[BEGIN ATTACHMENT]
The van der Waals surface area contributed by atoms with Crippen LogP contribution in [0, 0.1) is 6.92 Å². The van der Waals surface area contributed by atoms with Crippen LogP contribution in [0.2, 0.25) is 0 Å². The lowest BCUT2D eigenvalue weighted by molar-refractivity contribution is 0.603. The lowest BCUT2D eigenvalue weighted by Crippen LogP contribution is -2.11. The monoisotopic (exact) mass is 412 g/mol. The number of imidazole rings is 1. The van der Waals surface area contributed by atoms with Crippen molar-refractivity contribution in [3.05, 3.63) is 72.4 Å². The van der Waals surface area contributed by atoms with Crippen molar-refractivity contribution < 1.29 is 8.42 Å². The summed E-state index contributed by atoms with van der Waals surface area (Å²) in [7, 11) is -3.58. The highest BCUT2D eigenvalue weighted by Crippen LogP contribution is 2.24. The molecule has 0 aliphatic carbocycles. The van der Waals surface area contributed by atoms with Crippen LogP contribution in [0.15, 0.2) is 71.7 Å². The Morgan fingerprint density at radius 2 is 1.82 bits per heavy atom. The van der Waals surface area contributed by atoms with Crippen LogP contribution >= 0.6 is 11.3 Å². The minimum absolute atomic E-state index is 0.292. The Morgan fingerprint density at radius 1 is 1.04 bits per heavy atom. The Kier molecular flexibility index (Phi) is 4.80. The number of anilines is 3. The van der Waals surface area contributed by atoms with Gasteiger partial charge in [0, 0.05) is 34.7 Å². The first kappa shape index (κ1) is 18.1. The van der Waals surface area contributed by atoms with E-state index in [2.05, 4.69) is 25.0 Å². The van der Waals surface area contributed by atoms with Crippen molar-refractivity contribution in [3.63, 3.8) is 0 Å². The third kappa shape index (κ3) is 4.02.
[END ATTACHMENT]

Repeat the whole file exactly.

The van der Waals surface area contributed by atoms with Crippen LogP contribution in [0, 0.1) is 6.92 Å². The van der Waals surface area contributed by atoms with Crippen LogP contribution in [0.2, 0.25) is 0 Å². The lowest BCUT2D eigenvalue weighted by molar-refractivity contribution is 0.603. The lowest BCUT2D eigenvalue weighted by Crippen LogP contribution is -2.11. The monoisotopic (exact) mass is 412 g/mol. The number of imidazole rings is 1. The van der Waals surface area contributed by atoms with Crippen molar-refractivity contribution in [3.05, 3.63) is 72.4 Å². The van der Waals surface area contributed by atoms with Crippen molar-refractivity contribution < 1.29 is 8.42 Å². The summed E-state index contributed by atoms with van der Waals surface area (Å²) in [7, 11) is -3.58. The highest BCUT2D eigenvalue weighted by Crippen LogP contribution is 2.24. The molecule has 0 aliphatic carbocycles. The van der Waals surface area contributed by atoms with Crippen LogP contribution in [0.15, 0.2) is 71.7 Å². The Morgan fingerprint density at radius 2 is 1.82 bits per heavy atom. The van der Waals surface area contributed by atoms with Crippen LogP contribution >= 0.6 is 11.3 Å². The minimum absolute atomic E-state index is 0.292. The Morgan fingerprint density at radius 1 is 1.04 bits per heavy atom. The Kier molecular flexibility index (Phi) is 4.80. The number of anilines is 3. The van der Waals surface area contributed by atoms with Gasteiger partial charge in [0, 0.05) is 34.7 Å². The first kappa shape index (κ1) is 18.1. The van der Waals surface area contributed by atoms with E-state index in [2.05, 4.69) is 25.0 Å². The van der Waals surface area contributed by atoms with Crippen molar-refractivity contribution in [3.63, 3.8) is 0 Å². The third kappa shape index (κ3) is 4.02.